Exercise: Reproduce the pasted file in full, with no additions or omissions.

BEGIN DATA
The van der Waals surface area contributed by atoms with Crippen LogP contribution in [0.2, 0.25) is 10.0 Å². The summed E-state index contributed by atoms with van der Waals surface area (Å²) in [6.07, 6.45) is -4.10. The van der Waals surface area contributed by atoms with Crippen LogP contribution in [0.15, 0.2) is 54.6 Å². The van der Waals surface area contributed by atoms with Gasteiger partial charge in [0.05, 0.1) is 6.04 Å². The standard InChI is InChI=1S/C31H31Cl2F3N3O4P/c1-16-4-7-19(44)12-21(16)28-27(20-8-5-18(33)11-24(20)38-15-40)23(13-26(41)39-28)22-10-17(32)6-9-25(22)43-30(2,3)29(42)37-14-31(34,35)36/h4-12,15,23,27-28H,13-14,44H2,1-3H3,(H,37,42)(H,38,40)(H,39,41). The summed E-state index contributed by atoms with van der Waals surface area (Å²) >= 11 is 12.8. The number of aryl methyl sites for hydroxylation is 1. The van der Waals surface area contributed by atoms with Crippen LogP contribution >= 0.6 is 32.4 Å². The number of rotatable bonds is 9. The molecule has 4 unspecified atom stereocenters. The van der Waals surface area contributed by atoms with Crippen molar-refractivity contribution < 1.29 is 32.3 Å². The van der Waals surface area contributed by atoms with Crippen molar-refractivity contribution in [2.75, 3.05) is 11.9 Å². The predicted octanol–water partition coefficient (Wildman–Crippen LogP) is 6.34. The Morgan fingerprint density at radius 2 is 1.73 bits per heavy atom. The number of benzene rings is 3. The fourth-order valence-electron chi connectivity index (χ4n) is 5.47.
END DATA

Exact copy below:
The van der Waals surface area contributed by atoms with Crippen LogP contribution in [0.2, 0.25) is 10.0 Å². The summed E-state index contributed by atoms with van der Waals surface area (Å²) in [6.07, 6.45) is -4.10. The van der Waals surface area contributed by atoms with Crippen LogP contribution in [0.15, 0.2) is 54.6 Å². The van der Waals surface area contributed by atoms with Gasteiger partial charge in [0.05, 0.1) is 6.04 Å². The standard InChI is InChI=1S/C31H31Cl2F3N3O4P/c1-16-4-7-19(44)12-21(16)28-27(20-8-5-18(33)11-24(20)38-15-40)23(13-26(41)39-28)22-10-17(32)6-9-25(22)43-30(2,3)29(42)37-14-31(34,35)36/h4-12,15,23,27-28H,13-14,44H2,1-3H3,(H,37,42)(H,38,40)(H,39,41). The summed E-state index contributed by atoms with van der Waals surface area (Å²) >= 11 is 12.8. The number of aryl methyl sites for hydroxylation is 1. The van der Waals surface area contributed by atoms with Crippen LogP contribution >= 0.6 is 32.4 Å². The number of rotatable bonds is 9. The molecule has 4 unspecified atom stereocenters. The van der Waals surface area contributed by atoms with Crippen molar-refractivity contribution < 1.29 is 32.3 Å². The van der Waals surface area contributed by atoms with Crippen molar-refractivity contribution in [2.75, 3.05) is 11.9 Å². The predicted octanol–water partition coefficient (Wildman–Crippen LogP) is 6.34. The Morgan fingerprint density at radius 2 is 1.73 bits per heavy atom. The number of benzene rings is 3. The fourth-order valence-electron chi connectivity index (χ4n) is 5.47.